“For the first time they confronted each other. These two who had played murderous hide-and-seek for three long years across ten thousand square miles of bush. ‘Ja!’Fleischer’s jubilant bellow as he swung and sighted the pistol at the man in the water below him. ‘This time!’aiming carefully, steadying the Luger with both hands.” The hunt is on… for revenge. Flynn Patrick O’Flynn is an Irish-American poacher and conman who has spent the last few years taunting the military commander Herman Fleischer in the jungles of German East Africa. When young Sebastian Oldsmith joins O’Flynn as aide and apprentice, he’s eager to follow in his footsteps. But as the world changes in the shadow of the Great War, Fleischer takes terrible action against the two men. Driven by revenge and fury, Oldsmith and O’Flynn join the British naval forces in order to destroy the Germans, and a shocking plan is formed. Can two of Africa’s greatest hunters bring down one of the greatest battleships in the world?
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About the Author
Wilbur Smith (Author)
Wilbur Smith is a worldwide phenomenon. His readership has built up over fifty-five years of writing.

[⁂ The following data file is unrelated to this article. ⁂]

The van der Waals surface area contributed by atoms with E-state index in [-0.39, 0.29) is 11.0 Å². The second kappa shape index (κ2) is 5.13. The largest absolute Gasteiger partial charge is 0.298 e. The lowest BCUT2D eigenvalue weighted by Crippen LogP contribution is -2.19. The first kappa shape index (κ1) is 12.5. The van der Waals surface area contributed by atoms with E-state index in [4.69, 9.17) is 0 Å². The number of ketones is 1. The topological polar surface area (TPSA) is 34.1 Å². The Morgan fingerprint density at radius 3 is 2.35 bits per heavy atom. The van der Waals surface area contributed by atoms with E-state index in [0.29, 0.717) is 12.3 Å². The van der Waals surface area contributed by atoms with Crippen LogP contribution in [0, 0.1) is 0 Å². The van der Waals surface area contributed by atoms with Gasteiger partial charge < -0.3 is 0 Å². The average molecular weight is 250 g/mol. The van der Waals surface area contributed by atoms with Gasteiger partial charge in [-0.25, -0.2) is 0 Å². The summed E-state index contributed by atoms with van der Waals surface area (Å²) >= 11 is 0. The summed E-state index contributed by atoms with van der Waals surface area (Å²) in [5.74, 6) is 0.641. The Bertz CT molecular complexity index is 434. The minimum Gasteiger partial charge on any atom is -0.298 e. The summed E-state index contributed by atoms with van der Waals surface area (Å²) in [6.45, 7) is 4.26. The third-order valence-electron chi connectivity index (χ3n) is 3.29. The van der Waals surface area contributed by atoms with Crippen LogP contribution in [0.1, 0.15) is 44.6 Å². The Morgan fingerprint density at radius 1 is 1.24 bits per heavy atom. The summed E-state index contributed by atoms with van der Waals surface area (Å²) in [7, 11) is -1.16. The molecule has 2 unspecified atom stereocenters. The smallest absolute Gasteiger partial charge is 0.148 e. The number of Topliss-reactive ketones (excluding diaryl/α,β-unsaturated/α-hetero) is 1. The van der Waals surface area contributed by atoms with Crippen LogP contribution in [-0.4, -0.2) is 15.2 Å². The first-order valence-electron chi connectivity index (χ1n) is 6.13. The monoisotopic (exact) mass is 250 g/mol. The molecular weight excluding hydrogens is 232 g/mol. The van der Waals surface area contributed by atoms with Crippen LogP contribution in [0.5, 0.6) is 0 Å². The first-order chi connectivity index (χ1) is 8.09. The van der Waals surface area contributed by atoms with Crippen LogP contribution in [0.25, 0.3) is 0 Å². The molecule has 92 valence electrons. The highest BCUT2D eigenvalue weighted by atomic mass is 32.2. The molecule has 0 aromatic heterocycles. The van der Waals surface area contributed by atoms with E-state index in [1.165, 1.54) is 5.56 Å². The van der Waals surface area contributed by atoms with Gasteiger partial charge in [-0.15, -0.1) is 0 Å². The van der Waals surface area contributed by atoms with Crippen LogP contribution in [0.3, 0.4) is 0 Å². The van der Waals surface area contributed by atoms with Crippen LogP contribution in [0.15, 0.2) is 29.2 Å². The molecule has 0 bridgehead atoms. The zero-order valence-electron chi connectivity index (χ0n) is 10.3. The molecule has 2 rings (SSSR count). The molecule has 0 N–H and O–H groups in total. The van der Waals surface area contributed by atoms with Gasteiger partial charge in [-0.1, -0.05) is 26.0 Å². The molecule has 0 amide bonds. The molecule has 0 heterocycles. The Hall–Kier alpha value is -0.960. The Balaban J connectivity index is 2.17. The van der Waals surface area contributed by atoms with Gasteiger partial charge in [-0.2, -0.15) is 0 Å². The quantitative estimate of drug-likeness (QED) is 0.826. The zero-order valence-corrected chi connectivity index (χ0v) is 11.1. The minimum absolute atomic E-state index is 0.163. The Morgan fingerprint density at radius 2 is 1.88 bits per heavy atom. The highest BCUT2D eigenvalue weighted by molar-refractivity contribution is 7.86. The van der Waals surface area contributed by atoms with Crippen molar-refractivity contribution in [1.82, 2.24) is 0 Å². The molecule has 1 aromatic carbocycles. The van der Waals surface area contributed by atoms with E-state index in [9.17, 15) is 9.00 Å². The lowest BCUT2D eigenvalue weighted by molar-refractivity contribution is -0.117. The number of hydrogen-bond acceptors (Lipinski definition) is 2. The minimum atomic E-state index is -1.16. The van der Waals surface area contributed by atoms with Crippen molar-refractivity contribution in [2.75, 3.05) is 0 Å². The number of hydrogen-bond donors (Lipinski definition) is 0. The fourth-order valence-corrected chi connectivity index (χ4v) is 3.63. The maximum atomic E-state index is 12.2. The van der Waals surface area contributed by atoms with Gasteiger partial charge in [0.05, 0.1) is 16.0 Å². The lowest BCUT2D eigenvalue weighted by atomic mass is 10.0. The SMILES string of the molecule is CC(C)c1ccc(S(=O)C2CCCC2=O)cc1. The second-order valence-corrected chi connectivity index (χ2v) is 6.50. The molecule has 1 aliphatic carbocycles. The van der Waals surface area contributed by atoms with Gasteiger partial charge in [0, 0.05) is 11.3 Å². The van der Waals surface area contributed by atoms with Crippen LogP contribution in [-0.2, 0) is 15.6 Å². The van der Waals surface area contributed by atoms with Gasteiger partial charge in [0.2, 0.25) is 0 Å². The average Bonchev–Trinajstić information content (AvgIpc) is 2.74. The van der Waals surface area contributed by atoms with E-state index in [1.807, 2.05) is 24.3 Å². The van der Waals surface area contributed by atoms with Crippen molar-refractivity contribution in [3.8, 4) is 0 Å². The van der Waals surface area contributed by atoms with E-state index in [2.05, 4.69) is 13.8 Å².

Born in Central Africa in 1933, Wilbur became a full-time writer in 1964 following the success of When the Lion Feeds, and has since published over forty global bestsellers, including the Courtney Series, the Ballantyne Series, the Egyptian Series, the Hector Cross Series and many successful standalone novels, all meticulously researched on his numerous expeditions worldwide.
The establishment of the Wilbur & Niso Smith Foundation in 2015 cemented Wilbur's passion for empowering writers, promoting literacy and advancing adventure writing as a genre. The foundation's flagship programme is the Wilbur Smith Adventure Writing Prize.
For all the latest information on Wilbur visit www.wilbursmithbooks.com or facebook.com/WilburSmith
Tom Harper (Author)
Tom Harper is the author of thirteen thrillers and historical adventures including The Orpheus Descent, Black River and Lost Temple. Research for his novels has taken him all over the world, from the high Arctic to the heart of the Amazon jungle. He lives with his family in York. For more information about Tom's books, visit www.tom-harper.co.uk.
Read an Excerpt
– 1 –
Flynn Patrick O’Flynn was an ivory poacher by profession, and modestly he admitted that he was the best on the east coast of Africa.
Rachid El Keb was an exporter of precious stones, of women for the harems and great houses of Arabia and India, and of illicit ivory. This he admitted only to his trusted clients; to the rest he was a rich-and respectable owner of coastal shipping.
In an afternoon during the monsoon of 1912, drawn together by their mutual interest in pachyderms, Flynn and Rachid sat in the back room of El Keb’s shop in the Arab quarter of Zanzibar, and drank tea from tiny brass thimbles. The hot tea made Flynn O’Flynn perspire even more than usual. It was so humid hot in the room that the flies sat in languid stupor upon the low ceiling.